A group of quiet small towns south of the Mexican border were attacked brutally by approximately 60 gunmen linked to the Zetas cartel, a violent group, in spring of 2011. They went about undergoing a door-to-door extermination campaign that continued for weeks and left an unknown number of people dead or missing. In the five years since the brutal slaughters in northern Mexico within the state of Coahuila, there has not been a full investigation or attempt by the government to seek to meet the needs of the victims and their families, as a preliminary report that was released Sunday by a panel of scholars and human rights investigators notes.
A human rights investigator who advised the panel, Mariclaire Acosta, spoke about terrible and “blatant” attacks which have gone unanswered for.
“It’s horrifying because it was all so blatant. This wasn’t a hidden crime. It all happened out in the open, and not one government agency did anything to stop it.”
As shocking as the crimes and the manner in which they were handled by the Mexican government seem, this type of violence has become quite normal in a nation where hundreds of thousands have been killed due to drug-related violence either by way of drug traffickers or corrupt officials. The Mexican government and justice system are often complicit and are not capable of fully investigating and bringing in the guilty parties.
Bribery at a bargain. The Zetas bought off an entire local police force for $3600 a month. https://t.co/KOvm2P8TgI
— Ginger Thompson (@gingerthomp1) October 9, 2016
Pro Publica shares how Mexican citizens are attempting to find ways to get to the truth of the ongoing violent crimes by the cartel.
“Sunday’s report suggests that Mexicans have begun to look for ways, at the very least, to get to the truth, rather than sitting idly and wait for justice from their government. They are increasingly calling for help from external experts, both at home and abroad, to oversee investigations into the most egregious crimes. And government leaders — who may or may not be committed to real reforms, but seem prickly about public opinion polls — are relenting.”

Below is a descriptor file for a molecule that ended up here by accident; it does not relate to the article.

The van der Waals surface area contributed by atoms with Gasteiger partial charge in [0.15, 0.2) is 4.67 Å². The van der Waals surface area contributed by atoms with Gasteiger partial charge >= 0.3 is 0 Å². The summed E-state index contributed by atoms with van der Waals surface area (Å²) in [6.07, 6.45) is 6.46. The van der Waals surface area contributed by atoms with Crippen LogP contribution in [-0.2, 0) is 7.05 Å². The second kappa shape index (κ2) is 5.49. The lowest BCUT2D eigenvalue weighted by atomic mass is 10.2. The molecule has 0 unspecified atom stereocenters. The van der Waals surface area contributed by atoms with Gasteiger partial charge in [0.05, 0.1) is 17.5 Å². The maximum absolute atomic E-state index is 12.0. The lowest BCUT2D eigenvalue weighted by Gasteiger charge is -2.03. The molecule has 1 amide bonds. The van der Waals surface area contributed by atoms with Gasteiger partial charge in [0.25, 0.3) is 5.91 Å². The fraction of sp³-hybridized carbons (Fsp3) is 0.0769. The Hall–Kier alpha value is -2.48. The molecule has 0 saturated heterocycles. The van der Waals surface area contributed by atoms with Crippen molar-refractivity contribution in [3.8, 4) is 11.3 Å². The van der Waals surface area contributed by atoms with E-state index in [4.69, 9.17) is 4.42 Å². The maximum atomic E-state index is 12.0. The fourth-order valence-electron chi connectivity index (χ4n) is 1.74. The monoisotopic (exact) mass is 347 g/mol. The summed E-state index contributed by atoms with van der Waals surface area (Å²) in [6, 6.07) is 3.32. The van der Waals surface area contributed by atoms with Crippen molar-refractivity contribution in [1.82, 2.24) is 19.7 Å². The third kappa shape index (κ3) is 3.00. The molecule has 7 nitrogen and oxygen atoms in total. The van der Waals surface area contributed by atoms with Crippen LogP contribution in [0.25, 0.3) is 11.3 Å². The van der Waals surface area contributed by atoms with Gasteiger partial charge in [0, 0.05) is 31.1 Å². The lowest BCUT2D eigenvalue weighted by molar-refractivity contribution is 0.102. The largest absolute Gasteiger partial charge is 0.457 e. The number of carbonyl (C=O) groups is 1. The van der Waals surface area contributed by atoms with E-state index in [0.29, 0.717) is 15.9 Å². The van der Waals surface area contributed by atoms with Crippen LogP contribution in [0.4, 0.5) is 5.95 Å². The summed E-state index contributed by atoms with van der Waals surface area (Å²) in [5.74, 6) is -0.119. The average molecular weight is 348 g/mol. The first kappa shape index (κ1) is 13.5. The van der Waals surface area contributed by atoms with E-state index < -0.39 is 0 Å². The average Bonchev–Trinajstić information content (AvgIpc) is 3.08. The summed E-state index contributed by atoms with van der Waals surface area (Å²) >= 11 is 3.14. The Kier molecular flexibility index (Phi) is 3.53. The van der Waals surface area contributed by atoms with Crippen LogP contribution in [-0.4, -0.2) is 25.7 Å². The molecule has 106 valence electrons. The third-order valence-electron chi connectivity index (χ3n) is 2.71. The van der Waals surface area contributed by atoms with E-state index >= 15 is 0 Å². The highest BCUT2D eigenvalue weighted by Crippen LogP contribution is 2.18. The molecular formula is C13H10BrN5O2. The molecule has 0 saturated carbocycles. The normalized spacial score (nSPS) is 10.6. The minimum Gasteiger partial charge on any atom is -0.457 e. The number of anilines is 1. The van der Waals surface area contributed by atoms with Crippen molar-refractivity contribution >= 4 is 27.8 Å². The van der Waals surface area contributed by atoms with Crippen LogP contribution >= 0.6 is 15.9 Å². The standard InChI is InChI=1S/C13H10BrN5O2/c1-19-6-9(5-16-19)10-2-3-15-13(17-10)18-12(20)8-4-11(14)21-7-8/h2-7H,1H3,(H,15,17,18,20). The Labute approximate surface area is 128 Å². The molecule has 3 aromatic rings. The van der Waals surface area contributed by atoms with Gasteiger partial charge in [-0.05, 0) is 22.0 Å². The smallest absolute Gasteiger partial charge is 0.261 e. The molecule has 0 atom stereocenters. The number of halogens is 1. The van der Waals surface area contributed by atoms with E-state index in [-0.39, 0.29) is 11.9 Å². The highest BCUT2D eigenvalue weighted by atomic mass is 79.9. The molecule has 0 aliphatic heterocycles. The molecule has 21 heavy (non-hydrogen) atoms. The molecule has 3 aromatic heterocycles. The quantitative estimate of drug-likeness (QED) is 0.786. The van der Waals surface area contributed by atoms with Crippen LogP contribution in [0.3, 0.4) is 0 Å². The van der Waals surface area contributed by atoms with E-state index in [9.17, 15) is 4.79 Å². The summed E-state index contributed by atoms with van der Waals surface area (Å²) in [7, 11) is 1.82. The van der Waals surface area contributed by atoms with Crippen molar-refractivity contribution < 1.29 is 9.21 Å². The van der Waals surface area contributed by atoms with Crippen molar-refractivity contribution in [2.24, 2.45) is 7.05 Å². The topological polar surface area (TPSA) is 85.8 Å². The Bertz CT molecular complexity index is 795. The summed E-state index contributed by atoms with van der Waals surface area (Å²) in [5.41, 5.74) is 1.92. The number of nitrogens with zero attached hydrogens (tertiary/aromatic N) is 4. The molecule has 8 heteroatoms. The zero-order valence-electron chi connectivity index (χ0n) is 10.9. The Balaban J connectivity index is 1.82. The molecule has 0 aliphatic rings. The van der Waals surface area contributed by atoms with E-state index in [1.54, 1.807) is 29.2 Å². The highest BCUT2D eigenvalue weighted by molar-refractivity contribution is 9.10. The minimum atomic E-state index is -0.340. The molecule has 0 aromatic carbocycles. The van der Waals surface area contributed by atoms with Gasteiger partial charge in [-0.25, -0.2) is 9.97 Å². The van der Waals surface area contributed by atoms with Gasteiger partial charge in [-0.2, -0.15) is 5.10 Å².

The experts that worked on the report stated that the focus was on giving answers, which may assist the families affected and finally allow the community to heal after so much bloodshed. The report also urges the government to apologize to citizens for leaving communities, such as the ones in Coahuila, so unprotected. The publication relays details from the report in regard to this.
“The victims, their relatives and society have the right to know what happened and to be treated with dignity. Until now, the term that best describes victim’s experiences is abandonment.”
The report that was released Sunday also links the crimes and violence that grip Mexico with the United States. The link involves the attack in 2011 which was begun by the leaders of Zetas cartel when they discovered that they had been betrayed by their own. They sent henchmen to Allende and additional communities surrounding the town to get revenge on the traitors, as well as anyone related to them. Being so close to the American border, a number of victims’ fled to seek safety in the United States. American authorities offered protection to a few of the traffickers in exchange for cooperation and information, yet the report states that the U.S. authorities have refused to share what they know about the deadly attacks.
México | El cártel de Los Zetas aplicó al crimen organizado la táctica de la propagación del terror civil https://t.co/lr0Qe2LkSA
— EL PAIS América (@elpais_america) October 9, 2016
The report implicates United States authorities in assisting to keep the truth from the victims and their families.
“The opacity of the United States obstructs the truth,” the report found.
It called the massacre an example of “bi-national criminal violence” and added that American authorities “hold important information for understanding what happened in Mexico.”
[Featured Image by John Moore/Getty Images]